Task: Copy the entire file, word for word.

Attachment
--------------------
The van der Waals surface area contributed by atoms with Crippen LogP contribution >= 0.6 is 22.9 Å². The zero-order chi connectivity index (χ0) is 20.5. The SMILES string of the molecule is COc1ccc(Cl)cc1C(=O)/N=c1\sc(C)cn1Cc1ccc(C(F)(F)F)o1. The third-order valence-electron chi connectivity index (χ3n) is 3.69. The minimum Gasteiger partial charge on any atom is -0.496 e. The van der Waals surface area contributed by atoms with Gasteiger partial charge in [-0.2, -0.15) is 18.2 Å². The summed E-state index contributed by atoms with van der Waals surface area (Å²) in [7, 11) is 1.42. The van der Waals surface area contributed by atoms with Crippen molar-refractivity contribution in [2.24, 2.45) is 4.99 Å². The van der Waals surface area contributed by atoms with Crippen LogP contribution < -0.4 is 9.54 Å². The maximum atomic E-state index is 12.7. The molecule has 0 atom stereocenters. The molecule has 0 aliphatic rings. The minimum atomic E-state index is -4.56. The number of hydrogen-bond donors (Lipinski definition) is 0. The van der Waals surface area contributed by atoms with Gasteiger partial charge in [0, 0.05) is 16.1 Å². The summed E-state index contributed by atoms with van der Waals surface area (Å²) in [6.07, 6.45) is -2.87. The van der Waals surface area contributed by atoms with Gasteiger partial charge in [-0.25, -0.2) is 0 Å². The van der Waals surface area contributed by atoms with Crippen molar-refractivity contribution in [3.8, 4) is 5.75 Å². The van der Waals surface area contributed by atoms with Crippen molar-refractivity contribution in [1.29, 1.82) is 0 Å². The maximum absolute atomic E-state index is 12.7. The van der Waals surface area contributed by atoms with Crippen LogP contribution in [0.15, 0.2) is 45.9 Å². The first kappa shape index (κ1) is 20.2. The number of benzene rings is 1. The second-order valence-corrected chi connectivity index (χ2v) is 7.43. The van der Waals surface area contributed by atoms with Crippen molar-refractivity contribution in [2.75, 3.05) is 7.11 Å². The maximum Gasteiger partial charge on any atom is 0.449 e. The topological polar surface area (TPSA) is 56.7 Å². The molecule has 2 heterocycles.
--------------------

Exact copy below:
The van der Waals surface area contributed by atoms with Crippen LogP contribution >= 0.6 is 22.9 Å². The zero-order chi connectivity index (χ0) is 20.5. The SMILES string of the molecule is COc1ccc(Cl)cc1C(=O)/N=c1\sc(C)cn1Cc1ccc(C(F)(F)F)o1. The third-order valence-electron chi connectivity index (χ3n) is 3.69. The minimum Gasteiger partial charge on any atom is -0.496 e. The van der Waals surface area contributed by atoms with Gasteiger partial charge in [-0.2, -0.15) is 18.2 Å². The summed E-state index contributed by atoms with van der Waals surface area (Å²) in [7, 11) is 1.42. The van der Waals surface area contributed by atoms with Crippen molar-refractivity contribution in [2.24, 2.45) is 4.99 Å². The van der Waals surface area contributed by atoms with Crippen LogP contribution < -0.4 is 9.54 Å². The maximum atomic E-state index is 12.7. The molecule has 0 atom stereocenters. The molecule has 0 aliphatic rings. The minimum atomic E-state index is -4.56. The number of hydrogen-bond donors (Lipinski definition) is 0. The van der Waals surface area contributed by atoms with Gasteiger partial charge in [0, 0.05) is 16.1 Å². The summed E-state index contributed by atoms with van der Waals surface area (Å²) in [6.07, 6.45) is -2.87. The van der Waals surface area contributed by atoms with Gasteiger partial charge in [-0.25, -0.2) is 0 Å². The van der Waals surface area contributed by atoms with Crippen molar-refractivity contribution in [3.8, 4) is 5.75 Å². The van der Waals surface area contributed by atoms with Crippen molar-refractivity contribution in [1.29, 1.82) is 0 Å². The maximum absolute atomic E-state index is 12.7. The van der Waals surface area contributed by atoms with Crippen LogP contribution in [0.15, 0.2) is 45.9 Å². The first kappa shape index (κ1) is 20.2. The number of benzene rings is 1. The second-order valence-corrected chi connectivity index (χ2v) is 7.43. The van der Waals surface area contributed by atoms with Crippen molar-refractivity contribution in [2.75, 3.05) is 7.11 Å². The maximum Gasteiger partial charge on any atom is 0.449 e. The topological polar surface area (TPSA) is 56.7 Å². The molecule has 2 heterocycles.